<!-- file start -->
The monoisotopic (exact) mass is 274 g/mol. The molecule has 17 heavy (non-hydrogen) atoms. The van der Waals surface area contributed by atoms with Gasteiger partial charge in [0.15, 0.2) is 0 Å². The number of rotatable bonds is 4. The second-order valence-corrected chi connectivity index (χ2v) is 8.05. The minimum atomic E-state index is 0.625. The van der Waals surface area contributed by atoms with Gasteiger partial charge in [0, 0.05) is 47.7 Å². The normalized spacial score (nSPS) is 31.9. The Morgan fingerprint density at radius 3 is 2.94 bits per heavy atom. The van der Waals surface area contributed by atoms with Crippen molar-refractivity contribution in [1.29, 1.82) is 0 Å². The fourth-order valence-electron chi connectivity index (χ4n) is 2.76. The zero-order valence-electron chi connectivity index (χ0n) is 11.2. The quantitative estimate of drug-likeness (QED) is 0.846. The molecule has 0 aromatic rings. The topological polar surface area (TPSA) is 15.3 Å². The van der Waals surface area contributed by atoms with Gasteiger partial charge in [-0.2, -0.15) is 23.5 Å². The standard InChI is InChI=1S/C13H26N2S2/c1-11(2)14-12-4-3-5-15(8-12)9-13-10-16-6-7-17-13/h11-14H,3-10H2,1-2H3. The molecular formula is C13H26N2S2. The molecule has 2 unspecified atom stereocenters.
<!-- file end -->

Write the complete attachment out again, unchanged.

The monoisotopic (exact) mass is 274 g/mol. The molecule has 17 heavy (non-hydrogen) atoms. The van der Waals surface area contributed by atoms with Gasteiger partial charge in [0.15, 0.2) is 0 Å². The number of rotatable bonds is 4. The second-order valence-corrected chi connectivity index (χ2v) is 8.05. The minimum atomic E-state index is 0.625. The van der Waals surface area contributed by atoms with Gasteiger partial charge in [0, 0.05) is 47.7 Å². The normalized spacial score (nSPS) is 31.9. The Morgan fingerprint density at radius 3 is 2.94 bits per heavy atom. The van der Waals surface area contributed by atoms with Crippen molar-refractivity contribution in [1.29, 1.82) is 0 Å². The fourth-order valence-electron chi connectivity index (χ4n) is 2.76. The zero-order valence-electron chi connectivity index (χ0n) is 11.2. The quantitative estimate of drug-likeness (QED) is 0.846. The molecule has 0 aromatic rings. The topological polar surface area (TPSA) is 15.3 Å². The van der Waals surface area contributed by atoms with Gasteiger partial charge in [-0.2, -0.15) is 23.5 Å². The standard InChI is InChI=1S/C13H26N2S2/c1-11(2)14-12-4-3-5-15(8-12)9-13-10-16-6-7-17-13/h11-14H,3-10H2,1-2H3. The molecular formula is C13H26N2S2. The molecule has 2 unspecified atom stereocenters.